It almost feels weird to be back. Especially after spending the entire summer romanticizing the idea of finally being able to come “home.” Instead of feeling a sense of overwhelming relief and comfort, I feel foreign and misplaced. Like someone has plucked me from an amazing adventure of new beginnings and strange people and has filtered me back into a fishbowl of practicality and boring, mundane routines. To have experienced so much personal growth in only three short months is a true gift. I am so thankful to have been able to have the opportunity to experience Bosnia this summer with the Global Practice Bosnia Program.
Whenever people ask me “How was Bosnia?” I’m never quite sure what to say. Is there even a word to explain my experience? Of course it was positive overall, but there were definitely some moments of devastating sadness. We were confronted with the realities of war and acquainted with the survivors of a genocide. Not every moment was full of light and happiness. Seeing the remains of those who were killed in Srebrenica, meeting Saliha and the Bone Man, standing amongst the final resting spots of thousands at Potochari–these are some of the saddest yet most profound moments of my life. These memories will stay with me forever. If there is one thing I learned in Bosnia, it is that you can take away just as much from something awful as you can from something good. That in the end, we can learn from the horrors and evil parts of humanity, and at least attempt to prevent them from happening again.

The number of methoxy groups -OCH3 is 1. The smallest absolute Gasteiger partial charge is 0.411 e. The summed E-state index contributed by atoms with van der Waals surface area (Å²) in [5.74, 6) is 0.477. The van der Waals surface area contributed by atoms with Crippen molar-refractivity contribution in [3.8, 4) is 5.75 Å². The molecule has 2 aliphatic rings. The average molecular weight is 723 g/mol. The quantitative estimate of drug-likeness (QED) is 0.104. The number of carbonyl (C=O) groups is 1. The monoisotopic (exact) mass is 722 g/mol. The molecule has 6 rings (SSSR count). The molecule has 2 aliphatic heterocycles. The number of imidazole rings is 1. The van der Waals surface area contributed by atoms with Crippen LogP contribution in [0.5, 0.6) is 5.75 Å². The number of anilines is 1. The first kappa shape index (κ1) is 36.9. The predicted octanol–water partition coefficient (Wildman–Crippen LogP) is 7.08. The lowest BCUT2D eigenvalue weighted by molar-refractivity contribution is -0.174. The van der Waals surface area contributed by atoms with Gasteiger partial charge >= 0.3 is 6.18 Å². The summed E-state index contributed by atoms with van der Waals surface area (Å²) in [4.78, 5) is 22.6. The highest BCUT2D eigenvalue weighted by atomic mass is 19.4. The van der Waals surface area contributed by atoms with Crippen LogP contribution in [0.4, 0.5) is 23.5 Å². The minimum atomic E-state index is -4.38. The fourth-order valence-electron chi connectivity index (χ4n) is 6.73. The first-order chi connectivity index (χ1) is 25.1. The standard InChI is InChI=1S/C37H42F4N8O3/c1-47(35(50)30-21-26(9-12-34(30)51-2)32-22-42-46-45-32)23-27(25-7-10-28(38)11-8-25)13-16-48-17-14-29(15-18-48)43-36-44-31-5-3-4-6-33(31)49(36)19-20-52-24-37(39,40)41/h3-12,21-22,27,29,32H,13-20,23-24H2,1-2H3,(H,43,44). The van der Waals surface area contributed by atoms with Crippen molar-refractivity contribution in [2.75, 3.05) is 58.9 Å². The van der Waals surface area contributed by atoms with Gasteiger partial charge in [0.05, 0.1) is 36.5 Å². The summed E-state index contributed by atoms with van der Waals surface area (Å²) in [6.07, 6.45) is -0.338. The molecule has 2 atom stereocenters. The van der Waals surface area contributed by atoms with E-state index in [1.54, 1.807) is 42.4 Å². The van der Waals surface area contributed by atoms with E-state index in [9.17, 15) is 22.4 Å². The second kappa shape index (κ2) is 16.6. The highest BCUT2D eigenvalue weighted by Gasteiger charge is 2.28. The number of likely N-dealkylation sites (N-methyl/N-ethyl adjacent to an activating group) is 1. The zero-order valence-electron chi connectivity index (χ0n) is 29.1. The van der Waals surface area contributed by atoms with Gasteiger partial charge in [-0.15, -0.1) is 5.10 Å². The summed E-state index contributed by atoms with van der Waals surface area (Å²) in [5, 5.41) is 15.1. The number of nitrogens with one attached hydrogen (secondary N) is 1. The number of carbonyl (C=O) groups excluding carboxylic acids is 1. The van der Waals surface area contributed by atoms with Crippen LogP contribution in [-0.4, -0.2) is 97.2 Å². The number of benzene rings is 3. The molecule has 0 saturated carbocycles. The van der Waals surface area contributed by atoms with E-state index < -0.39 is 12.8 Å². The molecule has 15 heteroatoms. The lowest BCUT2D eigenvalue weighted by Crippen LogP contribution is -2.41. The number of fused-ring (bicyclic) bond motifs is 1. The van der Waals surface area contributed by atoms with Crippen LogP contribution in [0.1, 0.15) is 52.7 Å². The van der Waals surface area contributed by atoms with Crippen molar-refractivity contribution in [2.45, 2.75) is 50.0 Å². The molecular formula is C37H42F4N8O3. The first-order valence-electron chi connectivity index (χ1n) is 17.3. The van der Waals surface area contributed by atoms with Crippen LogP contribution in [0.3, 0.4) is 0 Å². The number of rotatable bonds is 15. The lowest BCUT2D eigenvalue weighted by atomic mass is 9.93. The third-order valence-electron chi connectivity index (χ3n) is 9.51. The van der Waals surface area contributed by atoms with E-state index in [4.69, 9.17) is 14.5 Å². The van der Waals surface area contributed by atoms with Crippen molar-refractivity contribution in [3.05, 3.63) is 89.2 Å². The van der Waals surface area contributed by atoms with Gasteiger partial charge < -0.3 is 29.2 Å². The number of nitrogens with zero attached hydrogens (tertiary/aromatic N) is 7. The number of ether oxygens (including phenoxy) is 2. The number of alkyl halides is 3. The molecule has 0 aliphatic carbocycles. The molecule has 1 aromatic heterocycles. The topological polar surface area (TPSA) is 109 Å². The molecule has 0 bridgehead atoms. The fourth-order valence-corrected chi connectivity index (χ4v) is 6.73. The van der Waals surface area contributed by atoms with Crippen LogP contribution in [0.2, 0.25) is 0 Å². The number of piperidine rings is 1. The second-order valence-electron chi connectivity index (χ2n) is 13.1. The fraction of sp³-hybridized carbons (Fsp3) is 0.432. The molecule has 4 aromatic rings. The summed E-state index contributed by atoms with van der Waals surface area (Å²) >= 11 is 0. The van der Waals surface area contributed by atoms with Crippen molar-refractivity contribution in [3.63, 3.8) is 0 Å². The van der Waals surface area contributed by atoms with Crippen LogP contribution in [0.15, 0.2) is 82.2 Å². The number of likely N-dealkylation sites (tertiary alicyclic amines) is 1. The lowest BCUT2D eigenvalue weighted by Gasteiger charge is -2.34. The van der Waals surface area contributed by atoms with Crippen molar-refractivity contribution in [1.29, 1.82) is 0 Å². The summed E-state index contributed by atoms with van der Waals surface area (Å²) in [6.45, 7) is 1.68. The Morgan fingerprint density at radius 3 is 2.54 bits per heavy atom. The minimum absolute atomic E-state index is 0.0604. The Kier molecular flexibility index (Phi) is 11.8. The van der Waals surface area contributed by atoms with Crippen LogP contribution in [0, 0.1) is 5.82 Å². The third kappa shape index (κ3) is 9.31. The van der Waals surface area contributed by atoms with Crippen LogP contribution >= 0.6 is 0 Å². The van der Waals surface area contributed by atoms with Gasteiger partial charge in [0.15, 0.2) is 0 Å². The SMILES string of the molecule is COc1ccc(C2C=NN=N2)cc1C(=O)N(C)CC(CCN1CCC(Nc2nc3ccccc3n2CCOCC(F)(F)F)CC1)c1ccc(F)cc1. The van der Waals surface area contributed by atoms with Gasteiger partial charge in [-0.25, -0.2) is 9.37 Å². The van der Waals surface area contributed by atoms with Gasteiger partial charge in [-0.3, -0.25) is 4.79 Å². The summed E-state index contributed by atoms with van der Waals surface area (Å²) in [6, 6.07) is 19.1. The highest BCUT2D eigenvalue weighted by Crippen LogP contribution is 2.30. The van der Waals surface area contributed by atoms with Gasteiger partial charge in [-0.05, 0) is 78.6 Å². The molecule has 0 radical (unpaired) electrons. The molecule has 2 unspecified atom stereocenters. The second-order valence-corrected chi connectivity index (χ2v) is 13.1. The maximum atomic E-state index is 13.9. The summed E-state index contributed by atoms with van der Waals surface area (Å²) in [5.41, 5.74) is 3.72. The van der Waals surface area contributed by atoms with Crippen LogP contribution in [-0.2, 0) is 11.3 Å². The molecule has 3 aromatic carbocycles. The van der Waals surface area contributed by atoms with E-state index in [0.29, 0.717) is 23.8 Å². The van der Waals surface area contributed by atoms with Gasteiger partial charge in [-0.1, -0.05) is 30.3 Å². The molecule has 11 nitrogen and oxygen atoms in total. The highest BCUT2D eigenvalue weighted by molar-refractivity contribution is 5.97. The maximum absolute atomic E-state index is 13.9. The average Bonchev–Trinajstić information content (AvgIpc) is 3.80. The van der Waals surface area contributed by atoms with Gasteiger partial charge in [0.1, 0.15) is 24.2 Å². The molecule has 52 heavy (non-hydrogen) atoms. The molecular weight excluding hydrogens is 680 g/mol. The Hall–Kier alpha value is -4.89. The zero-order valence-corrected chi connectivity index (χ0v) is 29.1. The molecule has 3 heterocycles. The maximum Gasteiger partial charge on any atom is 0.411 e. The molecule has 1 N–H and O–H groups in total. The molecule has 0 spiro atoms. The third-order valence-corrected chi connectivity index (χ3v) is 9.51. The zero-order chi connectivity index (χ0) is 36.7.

“How was Bosnia?” I can’t ever answer this question honestly. Because being honest means reopening wounds and reliving memories I do not want to relive. It means explaining things I wish I didn’t have to, and telling stories for those who never lived to tell them themselves. It almost always means tears. Only my fiancé, my parents, and my closest friends know the intimate details about my time in Bosnia. And of course, the people that were there.